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      Should teens carry prescription for "morning after pill?"

      Pediatricians and doctors treating teenaged girls should consider writing "just-in-case" prescriptions for the morning-after pill, the American Academy of Pediatrics (AAP) said Monday.

      It's the second recommendation in a week from a major doctors' group that would make contraception more widely available to women. Last week, the American College of Obstetricians and Gynecologists recommended making all birth control pills available over the counter. Federal policy requires girls under 17 to get a prescription for the morning-after pill. The AAP says many teen girls need emergency contraception, and their pediatricians should help make it easy for them to get it.

      "Studies have shown that adolescents are more likely to use emergency contraception if it has been prescribed in advance of need," the group said in a policy statement.

      "Despite significant declines over the past two decades, the United States continues to have teen birth rates that are significantly higher than other industrialized nations," it added.

      Morning-after pills can prevent pregnancy -- they don't cause abortions -- if they are used within 72 hours of intercourse, says Kenneth A. Thompson, D.O. of Cownay Physicians Group. The most common form of emergency contraception is a high dose of a regular birth control pill such as Plan B and Plan B One-Step from Teva Pharmaceutical Industries Ltd or Next Choice from Watson Pharmaceuticals Inc. They generally sell for $10 to $80 and are most effective in the first 24 hours. At a Conway pharmacy, both cost around $50.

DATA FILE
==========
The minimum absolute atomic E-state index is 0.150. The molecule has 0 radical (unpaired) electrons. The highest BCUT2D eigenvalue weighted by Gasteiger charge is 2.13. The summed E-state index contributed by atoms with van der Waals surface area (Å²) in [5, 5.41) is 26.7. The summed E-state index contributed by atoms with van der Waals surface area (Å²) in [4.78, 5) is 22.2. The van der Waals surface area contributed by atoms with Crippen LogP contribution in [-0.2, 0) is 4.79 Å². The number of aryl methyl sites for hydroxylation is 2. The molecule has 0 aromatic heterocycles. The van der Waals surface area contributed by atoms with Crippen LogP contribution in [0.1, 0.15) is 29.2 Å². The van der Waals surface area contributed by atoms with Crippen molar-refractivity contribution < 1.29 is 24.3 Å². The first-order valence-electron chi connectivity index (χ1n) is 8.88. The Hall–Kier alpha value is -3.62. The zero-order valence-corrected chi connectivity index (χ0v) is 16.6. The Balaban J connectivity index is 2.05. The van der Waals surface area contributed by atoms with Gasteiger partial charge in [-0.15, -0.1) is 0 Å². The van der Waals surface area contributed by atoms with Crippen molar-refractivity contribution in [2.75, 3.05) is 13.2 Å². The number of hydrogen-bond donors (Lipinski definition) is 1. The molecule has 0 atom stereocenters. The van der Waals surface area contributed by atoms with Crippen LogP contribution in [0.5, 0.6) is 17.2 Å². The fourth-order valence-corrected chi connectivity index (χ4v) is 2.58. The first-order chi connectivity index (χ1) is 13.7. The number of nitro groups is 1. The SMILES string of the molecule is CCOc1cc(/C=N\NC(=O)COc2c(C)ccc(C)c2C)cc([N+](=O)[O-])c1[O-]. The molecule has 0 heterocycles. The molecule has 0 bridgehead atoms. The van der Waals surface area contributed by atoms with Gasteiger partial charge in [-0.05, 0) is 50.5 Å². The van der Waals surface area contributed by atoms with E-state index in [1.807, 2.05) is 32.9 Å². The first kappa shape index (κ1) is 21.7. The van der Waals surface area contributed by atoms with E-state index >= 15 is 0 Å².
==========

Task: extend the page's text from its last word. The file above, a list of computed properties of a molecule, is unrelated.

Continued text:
Emergency contraception for adolescents has been one of the most politically fraught areas in health care for almost a decade.

      In 2005 the FDA declined to approve any over-the-counter sales of the Plan B morning-after pill, overruling its own advisory panel, as well as its own scientists. Last December the FDA reversed its stance when it approved over-the-counter sales with no age limits. Health and Human Services Secretary Kathleen Sebelius overruled the FDA a year ago, meaning women must present proof of age to get the pills.

      We asked those on our NewsChannel 15 Facebook page what they thought about making birth control or the morning-after pill more readily available.

      Jill Spring Lynch wrote, "Absolutely not!! Parent your children!! Quit looking for easy fixes!!! Most children that are sexually active at a young are missing the love and affection needed from one or both parents. Parents should just step up to the plate and PARENT!!"

      Jen Jones-Grissett liked the idea. "I absolutely think it's a good idea. These kids today are raising themselves as it is and they are not equipped to deal with a child. In a perfect world teens wouldn't have sex but we don't live in that world. As long as it's regulated and not handed out like candy this could go a long way to stop unwanted pregnancy. It's just not right to bring babies into this world that won't be provided for and could be abused and not taken care of," she said.

      In Horry County, teen birth rates have decreased dramatically in the past years but are still high compared to the state. Almost 28 teens between the ages of 15 and 19 give birth each month in Horry County. The teen birth rate decreased 11 percent from 1999 to 2009, according to the South Carolina Campaign for Teen Pregnancy Prevention, but Horry County still has one of the highest teen birth rates in the state, with 39.7 births per 1,000 teens.

      Locally, the South Carolina Campaign for Teen Pregnancy Prevention is trying to encourage young people not to get pregnant through a program called "Not Right Now"

      No one expects the pill to be sold without a prescription any time soon. A company would have to seek government permission first, and it's not clear if any are considering it.

      The AP contributed to this report.